The Family Meeting session looked like this:

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Christine Terry, J.D., is the Founder & Owner of Terry Tutors, a Private Tutoring, Family Coaching, and Education Advocacy service dedicated to supporting the whole student. She writes this blog as an effort to help Moms & Dads Navigate Generation Z, Honestly. Want to Know More? Head on over to TerryTutors.com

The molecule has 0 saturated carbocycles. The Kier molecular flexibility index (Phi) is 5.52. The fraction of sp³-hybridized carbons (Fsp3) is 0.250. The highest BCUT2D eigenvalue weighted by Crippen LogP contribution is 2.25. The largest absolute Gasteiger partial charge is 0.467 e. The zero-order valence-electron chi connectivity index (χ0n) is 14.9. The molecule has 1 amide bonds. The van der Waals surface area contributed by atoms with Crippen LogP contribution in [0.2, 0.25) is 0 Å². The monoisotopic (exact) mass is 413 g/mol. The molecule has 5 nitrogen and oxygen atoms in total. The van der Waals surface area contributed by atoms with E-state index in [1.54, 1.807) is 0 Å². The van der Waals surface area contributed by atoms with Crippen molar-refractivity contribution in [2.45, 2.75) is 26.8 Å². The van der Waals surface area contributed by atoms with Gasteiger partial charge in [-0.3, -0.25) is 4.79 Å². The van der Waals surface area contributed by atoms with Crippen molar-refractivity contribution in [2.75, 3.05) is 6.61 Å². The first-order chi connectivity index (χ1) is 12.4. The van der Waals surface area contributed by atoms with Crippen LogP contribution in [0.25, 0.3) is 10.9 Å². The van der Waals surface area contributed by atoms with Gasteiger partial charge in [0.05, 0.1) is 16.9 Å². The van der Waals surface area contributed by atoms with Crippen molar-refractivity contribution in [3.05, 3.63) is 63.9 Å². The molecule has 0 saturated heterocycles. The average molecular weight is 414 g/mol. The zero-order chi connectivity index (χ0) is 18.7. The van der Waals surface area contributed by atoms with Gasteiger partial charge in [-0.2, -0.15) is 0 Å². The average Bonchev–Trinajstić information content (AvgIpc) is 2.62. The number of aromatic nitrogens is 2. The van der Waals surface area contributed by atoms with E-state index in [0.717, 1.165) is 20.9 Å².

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Calm with an Om